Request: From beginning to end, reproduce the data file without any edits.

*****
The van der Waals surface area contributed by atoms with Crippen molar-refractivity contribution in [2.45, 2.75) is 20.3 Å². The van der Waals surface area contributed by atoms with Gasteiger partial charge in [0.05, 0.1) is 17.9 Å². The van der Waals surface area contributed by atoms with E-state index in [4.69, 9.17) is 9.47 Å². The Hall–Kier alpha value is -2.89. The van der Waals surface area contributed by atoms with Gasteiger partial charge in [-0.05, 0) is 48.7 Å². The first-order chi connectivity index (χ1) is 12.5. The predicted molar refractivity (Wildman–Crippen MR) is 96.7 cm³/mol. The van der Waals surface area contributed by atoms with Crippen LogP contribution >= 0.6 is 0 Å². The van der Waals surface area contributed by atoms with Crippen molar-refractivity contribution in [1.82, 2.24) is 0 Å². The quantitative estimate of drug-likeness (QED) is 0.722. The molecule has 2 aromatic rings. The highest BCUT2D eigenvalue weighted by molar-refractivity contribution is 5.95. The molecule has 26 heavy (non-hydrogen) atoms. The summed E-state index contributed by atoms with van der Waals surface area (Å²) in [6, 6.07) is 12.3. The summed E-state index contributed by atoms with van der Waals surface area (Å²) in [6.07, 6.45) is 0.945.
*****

The van der Waals surface area contributed by atoms with Crippen molar-refractivity contribution in [2.45, 2.75) is 20.3 Å². The van der Waals surface area contributed by atoms with Gasteiger partial charge in [0.05, 0.1) is 17.9 Å². The van der Waals surface area contributed by atoms with E-state index in [4.69, 9.17) is 9.47 Å². The Hall–Kier alpha value is -2.89. The van der Waals surface area contributed by atoms with Gasteiger partial charge in [-0.05, 0) is 48.7 Å². The first-order chi connectivity index (χ1) is 12.5. The predicted molar refractivity (Wildman–Crippen MR) is 96.7 cm³/mol. The van der Waals surface area contributed by atoms with Crippen LogP contribution >= 0.6 is 0 Å². The van der Waals surface area contributed by atoms with Crippen molar-refractivity contribution in [1.82, 2.24) is 0 Å². The quantitative estimate of drug-likeness (QED) is 0.722. The molecule has 2 aromatic rings. The highest BCUT2D eigenvalue weighted by molar-refractivity contribution is 5.95. The molecule has 26 heavy (non-hydrogen) atoms. The summed E-state index contributed by atoms with van der Waals surface area (Å²) in [6, 6.07) is 12.3. The summed E-state index contributed by atoms with van der Waals surface area (Å²) in [6.07, 6.45) is 0.945.